Educating ethical leaders and critical thinkers
The United Nations 2030 Agenda and its 17 global development goals offer, however, some consolation by prescribing strategies for managing and averting such threats.
The objectives set for the world community are both ambitious and crucial. Eradicating poverty. Making hunger a thing of the past. Ensuring universal access to health and wellbeing. Providing education for everyone. Fighting climate change. Guaranteeing clean water and proper hygiene. Building peaceful and inclusive societies. And that’s just for starters. There are 17 goals and 169 targets.
The goals are not only crucial in themselves, but certainly of the utmost importance for increasing overall human well-being. But are such goals even conceivable unless the decision-makers of tomorrow acquire both the desire and ability to think and act critically and ethically?
What if short-sighted self-interest is the main message students get from attending higher education programmes? One way to move things in the right direction is to make sure that all institutions of higher education offer training in these qualities in all their programmes.
Silo thinking and contempt for knowledge
It strikes us that many current decision-makers around the world are trapped in economic determinism, egotism, contempt for knowledge, short-term perspectives and silo thinking.
For that reason, we are proposing that all institutions of higher education, regardless of faculty or subject matter, adapt their training in order to instil:
- • The desire and ability to promote sustainable goal fulfilment (also known as ethical thinking);
- • The desire and ability to see through the faulty and unrealistic assumptions of yourself and others (critical thinking);
- • A thorough understanding and mastering of systemic structures (to deal with ethical dilemmas).
At the request of the leadership of an international network of universities, we put together a proposal for a declaration concerning Whole-of-University Promotion of Social Capital, Health and Development. The declaration was discussed and unanimously adopted in 2014 by this network – the Compostela Group of Universities.
The declaration has since won the approval of Transparency International, Quality of Government Institute, World University Consortium and the World Academy of Art and Science, as well as many individual academics.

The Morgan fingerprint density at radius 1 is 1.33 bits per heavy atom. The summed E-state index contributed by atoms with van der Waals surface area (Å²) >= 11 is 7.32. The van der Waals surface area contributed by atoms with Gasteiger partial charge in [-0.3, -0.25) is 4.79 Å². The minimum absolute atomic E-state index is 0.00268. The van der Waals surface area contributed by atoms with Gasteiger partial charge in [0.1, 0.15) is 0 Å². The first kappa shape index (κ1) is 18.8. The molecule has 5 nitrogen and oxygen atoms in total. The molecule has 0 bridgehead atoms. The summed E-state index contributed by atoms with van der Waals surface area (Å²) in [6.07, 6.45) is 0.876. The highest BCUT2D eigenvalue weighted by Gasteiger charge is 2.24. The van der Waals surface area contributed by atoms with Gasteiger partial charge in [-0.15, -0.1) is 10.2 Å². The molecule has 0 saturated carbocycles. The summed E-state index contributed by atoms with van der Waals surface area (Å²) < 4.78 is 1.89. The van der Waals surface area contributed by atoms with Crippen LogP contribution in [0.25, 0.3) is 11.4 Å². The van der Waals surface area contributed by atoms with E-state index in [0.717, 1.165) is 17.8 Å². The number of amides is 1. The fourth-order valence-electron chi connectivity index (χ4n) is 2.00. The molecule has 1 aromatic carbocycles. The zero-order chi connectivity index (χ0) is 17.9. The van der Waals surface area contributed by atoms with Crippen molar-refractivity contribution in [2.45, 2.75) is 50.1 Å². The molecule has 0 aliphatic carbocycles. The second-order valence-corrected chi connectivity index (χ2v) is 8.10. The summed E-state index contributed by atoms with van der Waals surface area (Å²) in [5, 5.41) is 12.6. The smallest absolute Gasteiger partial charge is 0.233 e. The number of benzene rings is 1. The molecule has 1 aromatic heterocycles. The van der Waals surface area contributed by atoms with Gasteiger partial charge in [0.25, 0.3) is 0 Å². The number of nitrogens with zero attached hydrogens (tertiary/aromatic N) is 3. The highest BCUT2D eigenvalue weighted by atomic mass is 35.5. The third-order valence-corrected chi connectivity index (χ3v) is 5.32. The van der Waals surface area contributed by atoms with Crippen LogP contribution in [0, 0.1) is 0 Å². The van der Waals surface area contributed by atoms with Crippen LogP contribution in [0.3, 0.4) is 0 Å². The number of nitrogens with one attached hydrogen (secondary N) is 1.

The following year, we helped to put together three seminars on this theme with the ambition of performing a more in-depth analysis of how to implement this declaration. The seminars were organised by the Finnish Society of Sciences and Letters in Helsinki, the Swedish Society of Medicine in Stockholm and Adam Mickiewicz University in Poznan.
No quick fixes
Last year the time was ripe for a high-level conference at the Royal Swedish Academy of Sciences in collaboration with a number of academicians as well as several national policy-makers and the chairpersons of the Swedish Confederation of Professional Associations, the Swedish Confederation of Professional Employees, the Swedish Trade Union Confederation and the Confederation of Swedish Enterprise.
The chairpersons of the three central trade union confederations subsequently wrote to the Association of Swedish Higher Education requesting that institutions of higher education “provide ethical assurance for all programmes within their purview in terms of scope, coverage and quality, given that critique and ethics are crucial to the vibrancy of employees and civil society going forward”.
But politically expedient quick fixes will not take us there. The 17 development goals and 169 targets are difficult to grasp by virtue of their diversity, complexity and internal contradictions. In our view, a basic ingredient of success is that the higher education offered to future decision-makers must instil the desire and ability to engage in critical and ethical thinking.
Our proposal for the first step in that direction is an international, interdisciplinary summit conference with the task of analysing both what needs to be taught and how to teach it. Why? Because worn-out phrases and longing gazes won't get us where we want to go.
Lennart Levi is professor emeritus of psychosocial medicine, Karolinska Institute, Sweden, and Bo Rothstein is professor of political science, University of Gothenburg, Sweden.